A Month of Duels: Polanski vs. Welles
Both were once much loved and then ultimately cast out by the Hollywood establishment. Both have made enduring classics well-watched by any eager film student, and both had moments of unevenness in their filmic endeavors.
Why would Polanski and Welles ever go mano a mano, you ask? Well, because we like a good fight, and both have versions of Macbeth playing during our Shakespeare Goes Global series.
Welles’ Macbeth was made in the wake of Lady From Shanghai, so it’s definitely from the early days, but it also represents one of Welles first encounters with studio meddling. Interesting related tid: in 1936, Welles was hired by the Works Progress Adminstration to create an all-black version of Macbeth in Harlem, to great critical acclaim. Too bad that version never made it to film, but we are proud to present the director’s cut of Welles’ Macbeth at the Film Society.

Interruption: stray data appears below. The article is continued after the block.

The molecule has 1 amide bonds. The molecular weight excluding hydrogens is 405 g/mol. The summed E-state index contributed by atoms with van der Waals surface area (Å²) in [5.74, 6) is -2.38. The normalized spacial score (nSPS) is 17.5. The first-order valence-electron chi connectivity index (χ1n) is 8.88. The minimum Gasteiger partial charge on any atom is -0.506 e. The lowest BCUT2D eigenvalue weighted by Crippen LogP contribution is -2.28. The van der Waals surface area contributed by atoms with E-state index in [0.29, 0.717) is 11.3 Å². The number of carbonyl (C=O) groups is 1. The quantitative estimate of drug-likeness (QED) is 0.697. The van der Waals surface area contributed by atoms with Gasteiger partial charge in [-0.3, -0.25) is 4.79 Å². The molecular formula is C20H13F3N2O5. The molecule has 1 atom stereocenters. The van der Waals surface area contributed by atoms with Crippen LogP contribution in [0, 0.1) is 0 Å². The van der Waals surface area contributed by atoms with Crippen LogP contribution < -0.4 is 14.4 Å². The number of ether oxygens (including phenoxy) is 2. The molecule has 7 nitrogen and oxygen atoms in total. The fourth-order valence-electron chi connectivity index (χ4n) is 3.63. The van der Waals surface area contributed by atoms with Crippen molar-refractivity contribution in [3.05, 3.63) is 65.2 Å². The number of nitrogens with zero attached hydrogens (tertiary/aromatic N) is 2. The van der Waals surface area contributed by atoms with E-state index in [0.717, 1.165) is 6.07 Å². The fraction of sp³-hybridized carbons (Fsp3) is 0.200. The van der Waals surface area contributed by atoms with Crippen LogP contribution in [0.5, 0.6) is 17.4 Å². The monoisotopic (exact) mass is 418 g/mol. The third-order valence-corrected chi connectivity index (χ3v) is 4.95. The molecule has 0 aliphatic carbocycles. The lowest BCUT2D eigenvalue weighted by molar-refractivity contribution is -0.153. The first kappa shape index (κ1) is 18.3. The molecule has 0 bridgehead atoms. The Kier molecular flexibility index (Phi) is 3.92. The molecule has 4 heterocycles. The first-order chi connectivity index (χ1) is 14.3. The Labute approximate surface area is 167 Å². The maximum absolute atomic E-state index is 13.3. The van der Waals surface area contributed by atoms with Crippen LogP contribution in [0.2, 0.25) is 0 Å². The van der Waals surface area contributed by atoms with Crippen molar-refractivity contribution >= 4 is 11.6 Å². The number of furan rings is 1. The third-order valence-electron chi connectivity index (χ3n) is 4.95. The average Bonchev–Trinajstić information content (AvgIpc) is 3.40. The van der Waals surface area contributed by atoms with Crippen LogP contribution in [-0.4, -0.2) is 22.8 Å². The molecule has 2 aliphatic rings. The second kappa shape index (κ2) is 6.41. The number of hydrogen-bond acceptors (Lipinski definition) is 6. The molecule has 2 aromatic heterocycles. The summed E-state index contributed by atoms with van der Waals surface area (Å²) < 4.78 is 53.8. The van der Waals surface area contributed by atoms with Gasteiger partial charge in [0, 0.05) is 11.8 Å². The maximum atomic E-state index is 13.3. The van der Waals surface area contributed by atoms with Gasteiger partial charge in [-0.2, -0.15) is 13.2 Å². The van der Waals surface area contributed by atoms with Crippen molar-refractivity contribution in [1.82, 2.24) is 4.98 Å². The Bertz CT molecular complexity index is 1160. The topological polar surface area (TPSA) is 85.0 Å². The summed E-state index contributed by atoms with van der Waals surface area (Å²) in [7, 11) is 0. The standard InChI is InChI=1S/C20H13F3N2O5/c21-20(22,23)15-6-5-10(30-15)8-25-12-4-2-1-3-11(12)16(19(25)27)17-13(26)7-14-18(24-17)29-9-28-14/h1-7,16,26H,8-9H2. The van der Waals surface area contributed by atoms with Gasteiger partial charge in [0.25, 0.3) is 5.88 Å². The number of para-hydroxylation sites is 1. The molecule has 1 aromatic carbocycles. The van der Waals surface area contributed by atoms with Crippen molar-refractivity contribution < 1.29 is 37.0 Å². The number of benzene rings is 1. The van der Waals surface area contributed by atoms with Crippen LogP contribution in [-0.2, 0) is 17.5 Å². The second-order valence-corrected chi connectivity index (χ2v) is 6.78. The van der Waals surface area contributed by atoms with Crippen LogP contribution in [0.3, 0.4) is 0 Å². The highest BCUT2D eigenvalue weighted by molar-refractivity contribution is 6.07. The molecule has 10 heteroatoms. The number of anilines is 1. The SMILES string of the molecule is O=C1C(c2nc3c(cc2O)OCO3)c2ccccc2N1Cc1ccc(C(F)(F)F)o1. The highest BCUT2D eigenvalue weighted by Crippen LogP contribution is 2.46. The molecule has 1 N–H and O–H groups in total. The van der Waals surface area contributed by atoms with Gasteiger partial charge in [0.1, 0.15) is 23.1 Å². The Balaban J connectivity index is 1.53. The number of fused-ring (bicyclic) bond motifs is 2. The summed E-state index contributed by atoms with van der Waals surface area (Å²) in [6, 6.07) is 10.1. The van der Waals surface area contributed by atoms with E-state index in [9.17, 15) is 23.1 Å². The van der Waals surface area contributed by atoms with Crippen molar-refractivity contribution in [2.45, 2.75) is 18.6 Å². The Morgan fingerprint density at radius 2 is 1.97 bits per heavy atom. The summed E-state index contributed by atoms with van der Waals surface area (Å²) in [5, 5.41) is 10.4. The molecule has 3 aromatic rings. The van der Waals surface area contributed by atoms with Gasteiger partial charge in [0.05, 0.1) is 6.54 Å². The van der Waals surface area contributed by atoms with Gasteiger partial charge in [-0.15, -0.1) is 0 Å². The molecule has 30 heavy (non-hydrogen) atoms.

Roman Polanski’s 1971 adaptation of Macbeth strove to be historically accurate, and was filmed in striking British landscapes strewn with the ruins of Norman castles. Another interesting factoid: After the film’s release, critic Pauline Kael commented that the slaughter of Lady Macduff and her household appeared to have been staged in an especially lurid manner that evoked the murder of Polanski’s wife, Sharon Tate.
Will you be there for this duel? Let us know your early prediction for the winner in the comments.
Welles’s Macbeth: Sat Jul 18: 7